Tuesday, January 29, 2008
At this still snowy and cold juncture of the new year, we've thankfully gotten past the 20 daily pieces of mail comprised of caucus fliers. Caucus duties are over now and the gardening catalogues are arriving fast and furious. They actually started showing up the day after Christmas and are continuing to appear pretty regularly.
As we always do in the snowy throes of January in Iowa (when we ask ourselves will spring ever get here?), we sat down at the table last night and took a good look at some of the newer companies who took it upon themselves to come courting me. So, I thought I'd comment a bit about some of the handsomely produced catalogues we are getting this year. Some are obviously from 'old friends' resources, such as Park Seed, Thompson and Morgan, Select Seeds and Van Bourgondien, but there are some new companies this year who have piqued our interest and will probably receive some orders from us.
[So, with a disclaimer that I have no vested interest in, nor do I earn any commissions from any of these companies, I'd like to point to a few companies who really fill a unique niche in the gardening world. But if they'd like to send me a few bucks for writing nice things about them, I wouldn't object too much! But that's unlikely to happen, lol.]
First up, let's take a look at Wildseed Farms, a catalogue I just got in the mail last week. This is one serious outfit dedicated to promoting the cause of planting regional native wildflowers. They're based in Texas (yeah, that gave me pause too) but they put out a fantastic catalogue, complete with tempting regional wildflower mixes tailored to specific growing conditions, to great references about the individual species they offer. Best of all, they offer bulk seed at incredible prices that will allow the gardener to plant up large spaces (if they have them, alas we don't) and if you have the room to broadcast a whole field, they can provide you with great choices in their regional mixes. Most of these mixes run about $9-10 for a quarter pound of carefully chosen natives to your area and should help even the novice raise a good sized plot of wildflowers for not much money ... as long as you're willing to get them planted at the appropriate time and give them sufficient care to get them established. And hey, they tell you when and how to do that as well. But I think the most impressive thing I got from this catalogue (aside from careful and accurate considerations about hardiness) is that they provide you with a picture identifying the seedlings of each plant, so that you don't confuse them with weeds. I can't emphasize how important that is when growing unfamiliar seeds the first year! I'm sure many a gardener has cursed him/herself over the years for not knowing what was coming up and inadvertently pulled up the very seedling s/he wanted to plant.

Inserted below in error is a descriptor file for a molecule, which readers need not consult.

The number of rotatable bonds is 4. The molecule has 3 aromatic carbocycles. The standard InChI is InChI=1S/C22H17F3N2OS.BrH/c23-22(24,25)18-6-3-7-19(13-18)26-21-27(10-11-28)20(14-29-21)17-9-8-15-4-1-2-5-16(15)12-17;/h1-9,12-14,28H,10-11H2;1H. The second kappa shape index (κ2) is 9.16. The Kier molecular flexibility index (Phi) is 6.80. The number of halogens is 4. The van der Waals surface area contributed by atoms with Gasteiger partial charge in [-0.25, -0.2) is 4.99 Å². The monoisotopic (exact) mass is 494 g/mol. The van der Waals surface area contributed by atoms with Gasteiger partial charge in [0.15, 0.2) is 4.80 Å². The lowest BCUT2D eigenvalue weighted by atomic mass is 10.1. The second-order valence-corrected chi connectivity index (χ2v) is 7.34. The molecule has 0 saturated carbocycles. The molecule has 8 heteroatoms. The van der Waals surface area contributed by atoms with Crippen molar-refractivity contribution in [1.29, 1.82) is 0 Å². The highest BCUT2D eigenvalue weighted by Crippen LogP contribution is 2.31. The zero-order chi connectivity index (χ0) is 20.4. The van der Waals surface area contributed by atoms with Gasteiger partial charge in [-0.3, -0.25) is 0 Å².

Result of our joint perusal of this catalogue? We're going to order a North Central Plains mix of wildflower to give to Fernymoss' parents to plant in the abundant spaces they have in their rural property. We're going to buy an ounce (ahem!) of Foxglove seed to try in various places chez IVG to see if we can get them happy at long last, after many failed attempts. But no matter what growing situation you may have, these folks are worth a look for an economical solution to having a lot of varied flowers for the space you have. Believe me, the prices are more than reasonable, and if you go with one of the regional mixes, I think you're probably in good shape to liven up your plantable areas.